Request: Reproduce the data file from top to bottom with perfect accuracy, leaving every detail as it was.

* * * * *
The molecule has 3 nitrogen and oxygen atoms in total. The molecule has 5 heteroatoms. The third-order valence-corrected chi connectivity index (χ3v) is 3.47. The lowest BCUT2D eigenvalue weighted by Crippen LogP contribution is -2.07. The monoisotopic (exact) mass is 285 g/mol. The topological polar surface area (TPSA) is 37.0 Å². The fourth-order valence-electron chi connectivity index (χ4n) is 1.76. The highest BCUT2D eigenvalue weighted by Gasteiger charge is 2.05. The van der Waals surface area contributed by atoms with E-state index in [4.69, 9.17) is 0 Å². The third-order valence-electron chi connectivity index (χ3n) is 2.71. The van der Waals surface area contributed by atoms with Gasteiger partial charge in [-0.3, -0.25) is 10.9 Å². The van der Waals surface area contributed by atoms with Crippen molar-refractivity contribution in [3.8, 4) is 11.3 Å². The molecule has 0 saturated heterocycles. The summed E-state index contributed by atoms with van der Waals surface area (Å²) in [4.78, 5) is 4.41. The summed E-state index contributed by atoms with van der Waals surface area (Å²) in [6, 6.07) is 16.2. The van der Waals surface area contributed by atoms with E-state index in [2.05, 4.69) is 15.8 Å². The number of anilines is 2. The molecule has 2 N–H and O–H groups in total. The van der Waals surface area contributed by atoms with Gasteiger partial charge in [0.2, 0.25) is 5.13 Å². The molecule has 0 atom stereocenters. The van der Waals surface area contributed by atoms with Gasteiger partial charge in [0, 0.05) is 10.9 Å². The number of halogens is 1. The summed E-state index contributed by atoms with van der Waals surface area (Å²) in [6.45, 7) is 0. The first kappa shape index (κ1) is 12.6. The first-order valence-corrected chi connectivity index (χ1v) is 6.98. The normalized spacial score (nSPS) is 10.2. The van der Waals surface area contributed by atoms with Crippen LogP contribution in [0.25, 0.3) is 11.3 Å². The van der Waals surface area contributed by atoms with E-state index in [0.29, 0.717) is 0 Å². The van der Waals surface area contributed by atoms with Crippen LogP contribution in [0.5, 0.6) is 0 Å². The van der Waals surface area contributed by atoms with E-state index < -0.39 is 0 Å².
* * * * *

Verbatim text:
The molecule has 3 nitrogen and oxygen atoms in total. The molecule has 5 heteroatoms. The third-order valence-corrected chi connectivity index (χ3v) is 3.47. The lowest BCUT2D eigenvalue weighted by Crippen LogP contribution is -2.07. The monoisotopic (exact) mass is 285 g/mol. The topological polar surface area (TPSA) is 37.0 Å². The fourth-order valence-electron chi connectivity index (χ4n) is 1.76. The highest BCUT2D eigenvalue weighted by Gasteiger charge is 2.05. The van der Waals surface area contributed by atoms with E-state index in [4.69, 9.17) is 0 Å². The third-order valence-electron chi connectivity index (χ3n) is 2.71. The van der Waals surface area contributed by atoms with Gasteiger partial charge in [-0.3, -0.25) is 10.9 Å². The van der Waals surface area contributed by atoms with Crippen molar-refractivity contribution in [3.8, 4) is 11.3 Å². The molecule has 0 saturated heterocycles. The summed E-state index contributed by atoms with van der Waals surface area (Å²) in [4.78, 5) is 4.41. The summed E-state index contributed by atoms with van der Waals surface area (Å²) in [6, 6.07) is 16.2. The van der Waals surface area contributed by atoms with E-state index in [2.05, 4.69) is 15.8 Å². The number of anilines is 2. The molecule has 2 N–H and O–H groups in total. The van der Waals surface area contributed by atoms with Gasteiger partial charge in [0.2, 0.25) is 5.13 Å². The molecule has 0 atom stereocenters. The van der Waals surface area contributed by atoms with Gasteiger partial charge in [0, 0.05) is 10.9 Å². The number of halogens is 1. The summed E-state index contributed by atoms with van der Waals surface area (Å²) in [6.45, 7) is 0. The first kappa shape index (κ1) is 12.6. The first-order valence-corrected chi connectivity index (χ1v) is 6.98. The normalized spacial score (nSPS) is 10.2. The van der Waals surface area contributed by atoms with Crippen LogP contribution in [0.25, 0.3) is 11.3 Å². The van der Waals surface area contributed by atoms with E-state index in [0.29, 0.717) is 0 Å². The van der Waals surface area contributed by atoms with Crippen LogP contribution in [0.5, 0.6) is 0 Å². The van der Waals surface area contributed by atoms with E-state index < -0.39 is 0 Å².